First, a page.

“Think of them as a time continuum.” That’s how R. Roger Remington, Vignelli Distinguished Professor of Design, described the way the three archives at Rochester Institute of Technology (RIT) work together. The Cary Graphic Arts Collection covers the earliest writings to about 1920, the Cary Graphic Design Archive continues into the 1960s with the New York modernist generation, and finally the Vignelli Center for Design Studies brings us up to the 21st century.
The incredible Cary Graphic Arts Collection was established in 1969 when RIT acquired the private library of Melbert B. Cary, Jr., director of Continental Type Founders Association and proprietor of a private press. An endowment that accompanied the original of 2,300 books allows RIT to maintain and expand the collection, which now exceeds 45,000 volumes on type design, graphic design, typography, and illustration as well as printing processes, papermaking, calligraphy, and bookbinding. Among the highlights are a cuneiform clay tablet from 2030 BCE, 15th century incunabula books, William H. Page’s Specimens of Chromatic Wood Type (1874), William Morris’s Kelmscott Chaucer (1896) and the press on which it was printed, and an assortment of books from the 1920s and ’30s featuring avant-garde typography like Russian Constructivist El Lissitzky’s For the Voice and Italian Futurist Fortunato Depero’s Depero Futurista.
At the heart of the Graphic Design Archive are the modernist pioneers of American graphic design. When I asked Professor Remington what inspired him to establish it he said, “I was concerned that so few of my students knew about the history of their field. If you’re going to be a professional, you need to be interested in and curious about what has gone on before and who the people are who prepared the way.”
The gift that kicked the archive off was a 1970’s traveling exhibition of the work of Ladislav Sutnar sponsored by Champion Paper. Then in 1984, Lester Beall’s family donated his complete archive, a comprehensive collection of original source materials that spans his 40-year career, including process sketches, comps, finished work, corporate identity manuals, and even Beall’s canvas and leather portfolio case. The archives of information design pioneer Will Burtin and editorial art director Cipe Pineles are also extensive. Collections from other 20th-century graphic designers and typographers vary in size and scope. Among those represented are Saul Bass, Herbert Bayer, Jacqueline Casey, Elaine Lustig Cohen, George Giusti, Rudolph de Harak, William Golding, Leo Lionni, Alvin Lustig, Bradbury Thompson, and George Tscherny.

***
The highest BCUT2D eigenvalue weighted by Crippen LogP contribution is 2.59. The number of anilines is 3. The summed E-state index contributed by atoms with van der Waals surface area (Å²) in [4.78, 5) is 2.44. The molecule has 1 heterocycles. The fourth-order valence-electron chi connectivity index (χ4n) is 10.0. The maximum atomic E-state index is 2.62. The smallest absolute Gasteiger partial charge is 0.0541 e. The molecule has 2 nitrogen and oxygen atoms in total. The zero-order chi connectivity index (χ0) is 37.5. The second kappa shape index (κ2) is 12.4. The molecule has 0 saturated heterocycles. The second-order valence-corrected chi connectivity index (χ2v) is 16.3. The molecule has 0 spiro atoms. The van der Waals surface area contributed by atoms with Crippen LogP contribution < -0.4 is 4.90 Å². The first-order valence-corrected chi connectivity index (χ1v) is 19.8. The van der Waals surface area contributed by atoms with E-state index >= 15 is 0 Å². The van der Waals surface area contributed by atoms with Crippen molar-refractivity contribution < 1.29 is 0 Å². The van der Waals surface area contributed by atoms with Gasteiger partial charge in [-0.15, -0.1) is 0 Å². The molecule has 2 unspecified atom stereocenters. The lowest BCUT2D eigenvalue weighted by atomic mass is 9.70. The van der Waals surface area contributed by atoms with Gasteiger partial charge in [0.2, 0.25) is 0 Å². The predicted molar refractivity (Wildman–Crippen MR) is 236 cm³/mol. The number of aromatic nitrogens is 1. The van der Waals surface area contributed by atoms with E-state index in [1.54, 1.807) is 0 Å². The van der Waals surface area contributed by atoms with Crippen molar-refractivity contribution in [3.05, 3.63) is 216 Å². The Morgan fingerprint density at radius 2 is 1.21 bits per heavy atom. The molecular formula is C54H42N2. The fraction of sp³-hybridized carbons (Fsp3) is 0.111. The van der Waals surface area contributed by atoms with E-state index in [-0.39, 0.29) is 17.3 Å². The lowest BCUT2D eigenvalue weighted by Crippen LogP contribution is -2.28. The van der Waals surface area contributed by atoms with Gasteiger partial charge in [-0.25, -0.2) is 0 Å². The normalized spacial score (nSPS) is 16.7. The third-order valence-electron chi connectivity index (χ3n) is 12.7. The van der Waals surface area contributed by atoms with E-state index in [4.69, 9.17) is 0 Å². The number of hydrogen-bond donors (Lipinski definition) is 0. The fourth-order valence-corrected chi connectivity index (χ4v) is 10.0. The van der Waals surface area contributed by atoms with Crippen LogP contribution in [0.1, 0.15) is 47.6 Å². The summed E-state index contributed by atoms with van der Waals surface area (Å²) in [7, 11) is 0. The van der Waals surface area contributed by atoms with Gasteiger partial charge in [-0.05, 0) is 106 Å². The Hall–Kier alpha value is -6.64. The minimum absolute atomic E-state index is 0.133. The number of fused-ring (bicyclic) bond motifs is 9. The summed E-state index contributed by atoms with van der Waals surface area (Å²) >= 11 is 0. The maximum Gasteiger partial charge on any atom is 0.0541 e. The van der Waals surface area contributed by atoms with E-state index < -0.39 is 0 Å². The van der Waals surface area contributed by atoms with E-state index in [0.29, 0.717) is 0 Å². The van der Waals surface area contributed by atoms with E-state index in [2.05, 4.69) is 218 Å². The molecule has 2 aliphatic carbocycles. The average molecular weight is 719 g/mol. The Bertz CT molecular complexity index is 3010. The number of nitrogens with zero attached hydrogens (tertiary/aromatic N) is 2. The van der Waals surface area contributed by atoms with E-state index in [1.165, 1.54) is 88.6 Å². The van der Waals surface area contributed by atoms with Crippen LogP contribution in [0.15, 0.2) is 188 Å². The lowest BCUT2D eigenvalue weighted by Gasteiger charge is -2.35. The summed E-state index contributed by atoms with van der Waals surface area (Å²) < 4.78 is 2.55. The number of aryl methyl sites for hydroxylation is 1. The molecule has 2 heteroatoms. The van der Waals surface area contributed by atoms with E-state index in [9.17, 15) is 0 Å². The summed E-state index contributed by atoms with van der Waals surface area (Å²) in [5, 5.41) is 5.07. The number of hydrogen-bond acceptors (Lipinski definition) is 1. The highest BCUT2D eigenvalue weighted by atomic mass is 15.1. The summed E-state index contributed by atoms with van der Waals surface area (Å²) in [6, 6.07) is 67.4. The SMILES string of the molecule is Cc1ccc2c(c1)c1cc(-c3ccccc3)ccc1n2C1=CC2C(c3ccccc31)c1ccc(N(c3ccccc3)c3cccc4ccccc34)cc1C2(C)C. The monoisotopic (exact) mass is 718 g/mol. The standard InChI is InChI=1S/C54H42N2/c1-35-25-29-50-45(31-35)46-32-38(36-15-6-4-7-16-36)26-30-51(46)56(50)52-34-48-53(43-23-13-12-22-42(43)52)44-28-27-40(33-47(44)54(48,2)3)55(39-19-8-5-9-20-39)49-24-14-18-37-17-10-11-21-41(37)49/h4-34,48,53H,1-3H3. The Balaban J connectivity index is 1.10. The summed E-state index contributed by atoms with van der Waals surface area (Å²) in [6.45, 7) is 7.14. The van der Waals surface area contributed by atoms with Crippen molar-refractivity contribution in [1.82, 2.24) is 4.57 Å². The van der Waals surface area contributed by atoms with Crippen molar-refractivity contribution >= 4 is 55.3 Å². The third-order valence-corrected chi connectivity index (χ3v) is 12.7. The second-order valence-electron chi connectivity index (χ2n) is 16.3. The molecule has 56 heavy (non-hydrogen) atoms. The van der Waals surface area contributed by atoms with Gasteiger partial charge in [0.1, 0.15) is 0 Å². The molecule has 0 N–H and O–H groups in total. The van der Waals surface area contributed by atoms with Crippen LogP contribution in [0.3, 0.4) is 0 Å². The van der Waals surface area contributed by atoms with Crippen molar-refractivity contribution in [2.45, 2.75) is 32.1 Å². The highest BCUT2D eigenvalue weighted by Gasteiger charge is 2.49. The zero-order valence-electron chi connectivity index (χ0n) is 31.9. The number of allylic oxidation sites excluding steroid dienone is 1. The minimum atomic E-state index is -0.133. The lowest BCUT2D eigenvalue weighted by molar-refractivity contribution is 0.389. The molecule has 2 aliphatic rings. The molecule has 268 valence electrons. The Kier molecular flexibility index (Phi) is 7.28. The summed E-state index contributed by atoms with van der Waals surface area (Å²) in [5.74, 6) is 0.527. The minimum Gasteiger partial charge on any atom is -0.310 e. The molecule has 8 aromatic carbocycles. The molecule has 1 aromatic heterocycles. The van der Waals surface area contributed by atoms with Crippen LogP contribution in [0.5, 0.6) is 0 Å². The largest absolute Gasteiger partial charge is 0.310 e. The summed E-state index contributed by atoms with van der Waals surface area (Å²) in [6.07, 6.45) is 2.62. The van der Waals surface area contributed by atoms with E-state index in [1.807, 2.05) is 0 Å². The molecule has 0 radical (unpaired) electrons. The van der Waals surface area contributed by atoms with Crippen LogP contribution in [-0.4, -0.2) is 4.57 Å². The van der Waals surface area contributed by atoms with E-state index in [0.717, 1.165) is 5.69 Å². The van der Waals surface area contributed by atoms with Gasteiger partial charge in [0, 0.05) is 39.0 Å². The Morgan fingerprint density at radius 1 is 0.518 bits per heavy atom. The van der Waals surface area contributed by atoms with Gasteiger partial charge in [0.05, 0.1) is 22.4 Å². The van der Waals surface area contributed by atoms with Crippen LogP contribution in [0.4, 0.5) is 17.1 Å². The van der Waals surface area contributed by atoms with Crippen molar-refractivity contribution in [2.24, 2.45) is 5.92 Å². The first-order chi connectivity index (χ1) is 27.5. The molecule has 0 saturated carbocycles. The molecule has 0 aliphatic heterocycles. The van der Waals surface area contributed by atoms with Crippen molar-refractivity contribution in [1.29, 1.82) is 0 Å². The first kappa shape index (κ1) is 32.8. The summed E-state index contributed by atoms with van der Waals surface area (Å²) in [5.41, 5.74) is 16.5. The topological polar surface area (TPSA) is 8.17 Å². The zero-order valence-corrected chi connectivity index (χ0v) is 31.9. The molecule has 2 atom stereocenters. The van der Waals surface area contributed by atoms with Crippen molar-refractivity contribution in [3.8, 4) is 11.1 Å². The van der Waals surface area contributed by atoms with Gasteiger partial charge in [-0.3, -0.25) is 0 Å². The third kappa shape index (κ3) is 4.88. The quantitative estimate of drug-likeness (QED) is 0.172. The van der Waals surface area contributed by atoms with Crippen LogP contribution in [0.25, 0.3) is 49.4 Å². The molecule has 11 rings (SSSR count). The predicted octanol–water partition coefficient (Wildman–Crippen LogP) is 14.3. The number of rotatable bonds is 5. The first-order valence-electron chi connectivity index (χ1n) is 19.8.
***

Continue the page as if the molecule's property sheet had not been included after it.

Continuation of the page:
The Vignelli Center for Design Studies opened in 2010, the culmination of Remington and Massimo’s 30-year friendship and their shared commitment to design education. The cornerstone of the archive is the vast collection of interdisciplinary work by Lella and Massimo. In addition to the Vignelli collections, work by Bill Bonnell and Pierre Mendell are housed at the center along with the RitaSue Siegel archive and the Product Timecapsule Collection.
The Vignellis believed that “design is one” and that a designer, no matter what field he or she practices in, should be able to design anything. The collection documents their foray into graphic programs, publication design and packaging, transportation design, furniture, product, and exhibition design, jewelry, silverware, and even clothing. The Center, which was designed by the Vignellis, has two galleries for exhibitions and a study room where students, researchers, professional designers, and scholars engage with the work. Through the Vignelli Center for Design Studies, the Vignelli’s commitment to design excellence lives on through preservation, various initiatives, and design education, with RIT students benefitting firsthand.
“We call it activating the archive,” said Remington. “These aren’t collections that just sit in a moldy storeroom. Our design students learn about the history of graphic design by examining real artifacts. Some faculty use archival materials as a basis to launch contemporary design assignments.” For example, Professor Bruce Meador’s students studied the original Unigrid System brochure that Vignelli designed as a supporting structure for the National Parks Service site folders. Afterwards, students applied the Unigrid as a method to organize design elements in their own work.
While the archives support the design curriculum and the scholarly interests of faculty and staff, they’re also open to the public. “All are welcome to come and use the collection,” said Dr. Steven K. Galbraith, curator of the Cary Graphic Arts Collection. “It’s good to get in touch with us in advance so we can pull items and have them ready when you arrive.”